The Florida Telephone Solicitation Act (FTSA)[5] took effect July 1, 2021. Much like the proposed language in HR 8334, it prohibits sales calls and texts placed using an "automated system for the selection or dialing of telephone numbers or the playing of a recorded message when a connection is completed to the number called" without first obtaining prior express written consent. This is an express response to Duguid and it substantially expands the types of dialing systems subject to TCPA-like restrictions and penalties. The FTSA has resulted in a wave of litigation in Florida. While we have successfully resolved a number of claims under this statute, larger constitutional and preemption issues loom. Although defendants will have strong arguments in this regard, the cost and risk of litigation in Florida remains a critical concern—and plaintiffs' lawyers are ready to capitalize on it. We also observe that other states, including Michigan[6] and Oklahoma[7], are considering similar legislation.

* * *

McDermott works with clients every day to defend TCPA and FTSA claims, as well as to help develop defense-in-depth strategies to prevent claims in the first place. While Duguid is a helpful development in the law, sound compliance approaches remain vital—and are far less expensive than litigation.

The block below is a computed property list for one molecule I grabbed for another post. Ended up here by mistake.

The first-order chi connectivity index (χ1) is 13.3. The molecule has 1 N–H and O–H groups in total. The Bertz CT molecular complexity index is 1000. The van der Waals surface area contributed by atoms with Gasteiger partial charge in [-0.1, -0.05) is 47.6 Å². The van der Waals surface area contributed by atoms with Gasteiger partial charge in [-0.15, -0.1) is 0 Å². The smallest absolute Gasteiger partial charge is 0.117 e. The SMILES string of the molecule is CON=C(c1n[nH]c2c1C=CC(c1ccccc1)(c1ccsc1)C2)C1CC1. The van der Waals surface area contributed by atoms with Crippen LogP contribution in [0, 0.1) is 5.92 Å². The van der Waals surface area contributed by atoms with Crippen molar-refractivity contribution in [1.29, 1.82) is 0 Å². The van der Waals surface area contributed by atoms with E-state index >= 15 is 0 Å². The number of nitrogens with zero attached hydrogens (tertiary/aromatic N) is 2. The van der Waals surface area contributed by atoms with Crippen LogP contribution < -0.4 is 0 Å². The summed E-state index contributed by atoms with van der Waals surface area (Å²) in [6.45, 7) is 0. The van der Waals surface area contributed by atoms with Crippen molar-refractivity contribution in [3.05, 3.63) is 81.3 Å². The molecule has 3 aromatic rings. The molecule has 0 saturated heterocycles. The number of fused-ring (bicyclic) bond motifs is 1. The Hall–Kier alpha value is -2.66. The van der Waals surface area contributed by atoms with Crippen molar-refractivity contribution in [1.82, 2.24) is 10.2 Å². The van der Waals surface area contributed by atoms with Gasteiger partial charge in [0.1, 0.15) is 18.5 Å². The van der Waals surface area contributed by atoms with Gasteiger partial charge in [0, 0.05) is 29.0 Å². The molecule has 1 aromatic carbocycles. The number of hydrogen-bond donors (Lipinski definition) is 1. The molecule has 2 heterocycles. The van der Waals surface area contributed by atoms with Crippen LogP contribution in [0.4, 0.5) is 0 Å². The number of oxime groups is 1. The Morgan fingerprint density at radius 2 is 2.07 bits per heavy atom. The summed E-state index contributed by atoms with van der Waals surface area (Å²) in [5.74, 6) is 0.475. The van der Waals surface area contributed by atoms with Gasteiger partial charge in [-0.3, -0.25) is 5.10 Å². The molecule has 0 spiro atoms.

ENDNOTES


[1] Facebook v. Duguid, 141 S. Ct. 1163 (2021).

[2] Telephone Consumer Protection Act, 47 U.S.C. § 227(a)(1).

[3] Panzarella v. Navient Solutions, Inc., ___ 3rd Cir. ____ (3rd Cir. 2022).

[4] HR 8334, https://www.congress.gov/bill/117th-congress/house-bill/8334/text?r=1&s=1.

[5] Florida Telephone Solicitation Act, Fla. Stat. § 501.059.

[6] Michigan HB 6307, http://www.legislature.mi.gov/documents/2021-2022/billintroduced/House/pdf/2022-HIB-6307.pdf.

[7] Oklahoma Telephone Solicitation Act of 2022, http://webserver1.lsb.state.ok.us/cf_pdf/2021-22%20ENR/hB/HB3168%20ENR.PDF.